def collatz(n): count = 0 while n > 1: n = even(n) ? n / 2 : 3 * n + 1 count = count + 1 return count
Our first inclination might be to simply write
 Inefficient collatz n = if n == 1 then 0 else collatz(if n % 2 == 0 then n // 2 else 3 * n + 1) + 1
but this is inefficient because it is not tailrecursive. Instead, let’s use the technique from the previous example:
collatz n = let c count n = if n == 1 then count else c (count+1) (if n % 2 == 0 then n // 2 else 3 * n + 1) in c 0 n
while
loops, you also replace for
loops with this technique. First give a program in C that runs through all the integers in the range 0 to 300 (inclusive) and sums up those and only those values evenly divisible by 3 or 7. Then, write the same program in Elm, using tail recursion.
Most forloops over lists iterate over each list item or each list index (or both).
So how do we do functional programming on the web? Surely interaction requires state? Right?
Here’s how Elm does it. Up to now, we’ve only seen examples where main
has the type Html.Html a
. But it can also have the type Platform.Program a b c
. The easiest ways to make objects of type Program a b c
are with the functions Html.beginnerProgram
and Html.program
. Here’s a “beginner program” the computes a BMI from two text fields, as you type:
import Html exposing (Html, body, input, text, h1, p) import Html.Attributes exposing (style, value) import Html.Events exposing (onInput) type alias Model = { weight: String, height: String } type Msg = ChangeWeight String  ChangeHeight String bmi pounds inches = let kilosPerPound = 0.453592 metersPerInch = 0.0254 kilos = pounds * kilosPerPound meters = inches * metersPerInch in kilos / (meters * meters) bmiMessage weightString heightString = case (String.toFloat weightString, String.toFloat heightString) of (Ok w, Ok h) > "The BMI is " ++ toString (bmi w h) (Err s, _) > s (_, Err s) > s main = Html.beginnerProgram { model = model, view = view, update = update } model : Model model = { weight = "0", height = "0"} update : Msg > Model > Model update msg model = case msg of ChangeWeight w > { model  weight = w } ChangeHeight h > { model  height = h } view : Model > Html Msg view model = body [style [("textAlign", "center")]] [ h1 [] [text "Find Your BMI"] , p [] [text "Weight in pounds ", input [onInput ChangeWeight, value model.weight] []] , p [] [text "Height in inches ", input [onInput ChangeHeight, value model.height] []] , p [] [text < bmiMessage model.weight model.height] ]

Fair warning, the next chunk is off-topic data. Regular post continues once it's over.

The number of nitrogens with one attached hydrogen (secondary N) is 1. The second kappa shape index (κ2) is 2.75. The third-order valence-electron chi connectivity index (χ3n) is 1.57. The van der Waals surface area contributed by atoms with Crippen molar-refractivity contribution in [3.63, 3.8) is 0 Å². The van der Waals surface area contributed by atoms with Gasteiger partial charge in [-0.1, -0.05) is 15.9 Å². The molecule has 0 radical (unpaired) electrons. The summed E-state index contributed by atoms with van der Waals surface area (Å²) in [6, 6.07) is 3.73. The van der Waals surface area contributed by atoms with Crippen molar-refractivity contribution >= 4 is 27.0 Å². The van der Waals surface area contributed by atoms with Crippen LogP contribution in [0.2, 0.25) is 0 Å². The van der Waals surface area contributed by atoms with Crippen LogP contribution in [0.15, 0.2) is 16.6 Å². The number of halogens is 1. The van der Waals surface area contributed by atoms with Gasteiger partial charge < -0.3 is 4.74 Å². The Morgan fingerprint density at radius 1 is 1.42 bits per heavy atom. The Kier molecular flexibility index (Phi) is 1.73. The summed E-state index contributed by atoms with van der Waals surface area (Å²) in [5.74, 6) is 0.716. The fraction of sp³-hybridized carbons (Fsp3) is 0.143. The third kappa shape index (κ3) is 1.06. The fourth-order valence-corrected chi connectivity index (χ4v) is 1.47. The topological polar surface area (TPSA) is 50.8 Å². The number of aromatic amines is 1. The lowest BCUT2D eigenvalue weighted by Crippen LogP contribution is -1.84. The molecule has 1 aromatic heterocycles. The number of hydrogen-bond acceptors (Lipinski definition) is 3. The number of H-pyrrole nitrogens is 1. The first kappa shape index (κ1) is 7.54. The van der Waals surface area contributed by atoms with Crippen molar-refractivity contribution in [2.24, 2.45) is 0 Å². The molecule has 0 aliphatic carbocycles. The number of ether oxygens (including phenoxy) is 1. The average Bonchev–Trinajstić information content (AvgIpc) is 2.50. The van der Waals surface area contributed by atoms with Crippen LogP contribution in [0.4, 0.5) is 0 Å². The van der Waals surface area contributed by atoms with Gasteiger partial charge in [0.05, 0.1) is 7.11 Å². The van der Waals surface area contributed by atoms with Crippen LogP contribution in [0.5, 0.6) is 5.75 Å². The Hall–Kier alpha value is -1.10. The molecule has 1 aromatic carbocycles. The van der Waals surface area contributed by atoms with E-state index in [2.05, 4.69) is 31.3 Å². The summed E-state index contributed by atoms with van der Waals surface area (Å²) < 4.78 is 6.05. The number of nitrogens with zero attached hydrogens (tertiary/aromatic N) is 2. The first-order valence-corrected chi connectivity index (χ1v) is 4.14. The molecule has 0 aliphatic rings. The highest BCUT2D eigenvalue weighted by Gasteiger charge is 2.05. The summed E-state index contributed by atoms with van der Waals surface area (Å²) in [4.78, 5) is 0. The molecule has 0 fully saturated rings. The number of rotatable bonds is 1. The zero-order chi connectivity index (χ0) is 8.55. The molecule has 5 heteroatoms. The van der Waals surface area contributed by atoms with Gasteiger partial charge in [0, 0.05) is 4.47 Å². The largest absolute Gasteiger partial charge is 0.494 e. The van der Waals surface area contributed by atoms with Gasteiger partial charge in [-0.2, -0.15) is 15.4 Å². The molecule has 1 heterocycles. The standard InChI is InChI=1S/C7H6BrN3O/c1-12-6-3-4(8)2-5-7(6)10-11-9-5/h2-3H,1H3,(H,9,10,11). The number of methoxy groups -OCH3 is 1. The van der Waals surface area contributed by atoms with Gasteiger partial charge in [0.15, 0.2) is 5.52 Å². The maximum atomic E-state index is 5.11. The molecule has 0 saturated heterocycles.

The beginnerProgram
function creates a program out of three parts:
All the functions in the code are pure. They just get called at times you can’t predict.
beginnerProgram
to program
. Read about subscriptions in the Elm Tutorial and the Elm Guide.
Elm programs are made up of modules. Where can you find modules? Thousands of these have been bundled up into pacakges which you can install with the Elm package manager. There are many hundreds of packages out there. Here are few of them:
Package  Modules 

elmlang/core  Array Basics Bitwise Char Color Date Debug Dict Json.Decode Json.Encode List Maybe Platform Platform.Cmd Platform.Sub Process Random Regex Result Set String Task Time Tuple 
elmlang/virtualdom  VirtualDom 
elmlang/html  Html Html.Attributes Html.Events Html.Keyed Html.Lazy